• Flexible: Vectors can be defined in multiple ways, e.g. by deleting stop words, adding synonyms, weighting rare words, or keeping only lexical chains.
  • Similarity is based on content, not on order (If it becomes clear that word order is important in the similarity of descriptions, we can weight the similarity value with an order-dependent coefficient).
  • Does not take word sense into account. But this is true of most, if not all, single-equation measures. If it becomes an issue, I think that word sense can be dealt with at the time of vector formation.
1. Wrote a function to calculate cosine similarity given two token lists.
2. Eclipse is working a whole lot better than IDLE. No lagging at all yet.

Thursday, July 2, 2009

Notes from Teleconference

The Question
How do we quantify similarity between descriptions? A lot of the usual measures rely heavily on sequence order, but not on the meaning of sequence elements- which makes sense with DNA sequences and character strings, but not so much with lists of words.

Some Different Approaches From Various Fields

Translation (Between natural languages)
Uses documents with the same content in different languages in training sets. Since different languages have different word orders, there might be some similarity measures defined in these papers that are primarily content-based.
Look into ACL conference proceedings (ACLweb.org)

Document Classification
Uses word counts, semantic overlap to quantify similarity. This is done by stemming the words in each document, and throwing out the stop words (i.e. common words with little or no semantic content). The results are usually compared by cosine similarity.

caveat: each document should be large (whereas term descriptions are typically only a sentence or two.)

Description size could be increased by pulling in the synonyms of every word. But we'd have to be careful of what sense the original word is used in, and whether the synonyms are used in the same sense.

Latent Semantic Indexing
Looks for the main dimensions of variation, similar to PCA, eigenvalue methods. Uses a name-by-description matrix.
Look into how this works and if it's possible to implement in a short-term project.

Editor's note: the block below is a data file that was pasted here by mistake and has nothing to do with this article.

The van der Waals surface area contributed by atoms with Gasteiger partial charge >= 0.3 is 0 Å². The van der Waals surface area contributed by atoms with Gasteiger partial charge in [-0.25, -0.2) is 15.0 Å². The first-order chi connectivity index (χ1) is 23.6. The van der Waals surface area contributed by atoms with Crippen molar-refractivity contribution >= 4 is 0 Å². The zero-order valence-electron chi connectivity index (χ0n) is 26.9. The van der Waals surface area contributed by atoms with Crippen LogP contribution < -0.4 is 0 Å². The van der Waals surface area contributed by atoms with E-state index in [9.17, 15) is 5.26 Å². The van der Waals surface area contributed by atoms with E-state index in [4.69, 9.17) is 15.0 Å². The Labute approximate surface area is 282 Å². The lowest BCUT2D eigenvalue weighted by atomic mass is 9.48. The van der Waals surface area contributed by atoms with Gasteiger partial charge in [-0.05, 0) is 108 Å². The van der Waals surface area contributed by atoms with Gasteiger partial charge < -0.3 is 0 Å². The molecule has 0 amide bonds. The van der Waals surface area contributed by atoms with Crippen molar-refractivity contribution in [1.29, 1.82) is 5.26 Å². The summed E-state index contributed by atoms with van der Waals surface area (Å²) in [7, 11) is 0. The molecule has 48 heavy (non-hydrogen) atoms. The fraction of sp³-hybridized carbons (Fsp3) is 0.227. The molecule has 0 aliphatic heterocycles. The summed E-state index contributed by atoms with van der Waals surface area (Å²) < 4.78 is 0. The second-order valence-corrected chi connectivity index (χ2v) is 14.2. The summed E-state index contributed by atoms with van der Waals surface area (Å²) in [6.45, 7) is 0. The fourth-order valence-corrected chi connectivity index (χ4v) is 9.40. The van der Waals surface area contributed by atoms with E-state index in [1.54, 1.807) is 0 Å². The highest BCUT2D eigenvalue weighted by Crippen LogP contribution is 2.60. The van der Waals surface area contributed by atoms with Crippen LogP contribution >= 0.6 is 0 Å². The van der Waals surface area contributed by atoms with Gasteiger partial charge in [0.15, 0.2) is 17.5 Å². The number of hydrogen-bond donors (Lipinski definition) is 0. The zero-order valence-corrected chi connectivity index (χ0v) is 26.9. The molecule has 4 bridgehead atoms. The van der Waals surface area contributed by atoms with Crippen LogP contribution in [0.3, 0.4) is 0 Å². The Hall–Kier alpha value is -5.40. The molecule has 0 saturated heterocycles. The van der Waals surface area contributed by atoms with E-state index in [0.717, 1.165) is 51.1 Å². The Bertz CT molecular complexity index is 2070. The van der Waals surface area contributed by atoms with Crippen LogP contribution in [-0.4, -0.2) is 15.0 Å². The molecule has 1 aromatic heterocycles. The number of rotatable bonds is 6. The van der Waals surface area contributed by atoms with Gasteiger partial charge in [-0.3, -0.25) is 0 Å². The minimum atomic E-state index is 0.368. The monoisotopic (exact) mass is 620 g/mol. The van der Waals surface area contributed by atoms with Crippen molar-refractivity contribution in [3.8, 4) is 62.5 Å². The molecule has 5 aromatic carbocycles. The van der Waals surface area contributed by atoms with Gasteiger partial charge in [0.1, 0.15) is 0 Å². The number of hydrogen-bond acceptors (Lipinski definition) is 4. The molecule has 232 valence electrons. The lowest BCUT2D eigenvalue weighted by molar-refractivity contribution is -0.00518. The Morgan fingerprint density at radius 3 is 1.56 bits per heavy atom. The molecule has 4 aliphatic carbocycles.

More on Stop Words
Several lists of common stop words already exist. Typically, people subtract/add words as needed for the particular application (e.g. remove 'across' because it contains information about spatial relationships, add 'data' because all descriptions are about data).

WordNet is a large thesaurus compiled by hand (NOT automated). It's structured in a hierarchy tree such that the synonyms, meronyms, hyponyms, meronyms, etc. of a word can be located via tree traversals.
Can be used to build something similar to a latent semantic index. This would probably be error-prone though- e.g. the most common sense of a word isn't necessarily the one we want.
Is there a way to look at ontological distances between any two words in the hierarchy tree?
Look into ontology alignment.

Other Comments
  • Good parsers/taggers/chunkers are slow, especially when used on long sentences. Is that a problem here?
  • It's conceivable that term descriptions may not contain complete sentences- which will likely cause problems for most parsers. Perhaps there are resources that help determine whether a sentence is well-formed.
  • Given the length of this project, it would be easier to stick with unsupervised rather than semi-supervised learning algorithms.

Short Term Goals
Work on functions to handle stemming and word counts.
Look into ACL documents, latent semantic indexing, ontology alignment and the capabilities of WordNet.